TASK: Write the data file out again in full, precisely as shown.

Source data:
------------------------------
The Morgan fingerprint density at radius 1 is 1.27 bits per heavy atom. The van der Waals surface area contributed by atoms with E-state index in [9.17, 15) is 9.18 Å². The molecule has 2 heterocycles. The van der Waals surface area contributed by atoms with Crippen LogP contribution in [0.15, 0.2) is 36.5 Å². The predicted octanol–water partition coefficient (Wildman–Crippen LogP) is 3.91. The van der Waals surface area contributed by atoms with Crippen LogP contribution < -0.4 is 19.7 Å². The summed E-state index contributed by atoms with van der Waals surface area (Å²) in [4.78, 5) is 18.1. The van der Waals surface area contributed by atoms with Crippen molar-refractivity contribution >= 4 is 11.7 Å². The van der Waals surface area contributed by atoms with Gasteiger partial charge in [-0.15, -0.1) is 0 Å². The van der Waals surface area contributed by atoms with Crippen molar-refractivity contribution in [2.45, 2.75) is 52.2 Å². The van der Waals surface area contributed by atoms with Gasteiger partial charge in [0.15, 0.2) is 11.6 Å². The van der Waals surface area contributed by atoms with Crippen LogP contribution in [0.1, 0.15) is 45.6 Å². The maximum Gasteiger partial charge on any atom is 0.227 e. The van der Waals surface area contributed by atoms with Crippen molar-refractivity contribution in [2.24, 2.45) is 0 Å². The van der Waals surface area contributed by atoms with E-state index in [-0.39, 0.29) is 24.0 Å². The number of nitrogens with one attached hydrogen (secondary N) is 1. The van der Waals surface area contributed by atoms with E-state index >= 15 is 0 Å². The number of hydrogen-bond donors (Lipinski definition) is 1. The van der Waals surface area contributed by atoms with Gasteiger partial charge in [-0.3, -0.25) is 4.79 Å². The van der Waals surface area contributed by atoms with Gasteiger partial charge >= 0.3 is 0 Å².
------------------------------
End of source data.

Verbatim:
The Morgan fingerprint density at radius 1 is 1.27 bits per heavy atom. The van der Waals surface area contributed by atoms with E-state index in [9.17, 15) is 9.18 Å². The molecule has 2 heterocycles. The van der Waals surface area contributed by atoms with Crippen LogP contribution in [0.15, 0.2) is 36.5 Å². The predicted octanol–water partition coefficient (Wildman–Crippen LogP) is 3.91. The van der Waals surface area contributed by atoms with Crippen LogP contribution < -0.4 is 19.7 Å². The summed E-state index contributed by atoms with van der Waals surface area (Å²) in [4.78, 5) is 18.1. The van der Waals surface area contributed by atoms with Crippen molar-refractivity contribution >= 4 is 11.7 Å². The van der Waals surface area contributed by atoms with Gasteiger partial charge in [-0.15, -0.1) is 0 Å². The van der Waals surface area contributed by atoms with Crippen molar-refractivity contribution in [2.45, 2.75) is 52.2 Å². The van der Waals surface area contributed by atoms with Gasteiger partial charge in [0.15, 0.2) is 11.6 Å². The van der Waals surface area contributed by atoms with Crippen LogP contribution in [0.1, 0.15) is 45.6 Å². The maximum Gasteiger partial charge on any atom is 0.227 e. The van der Waals surface area contributed by atoms with Crippen molar-refractivity contribution in [2.24, 2.45) is 0 Å². The van der Waals surface area contributed by atoms with E-state index in [-0.39, 0.29) is 24.0 Å². The number of nitrogens with one attached hydrogen (secondary N) is 1. The van der Waals surface area contributed by atoms with E-state index >= 15 is 0 Å². The number of hydrogen-bond donors (Lipinski definition) is 1. The van der Waals surface area contributed by atoms with Gasteiger partial charge in [-0.3, -0.25) is 4.79 Å². The van der Waals surface area contributed by atoms with Gasteiger partial charge >= 0.3 is 0 Å².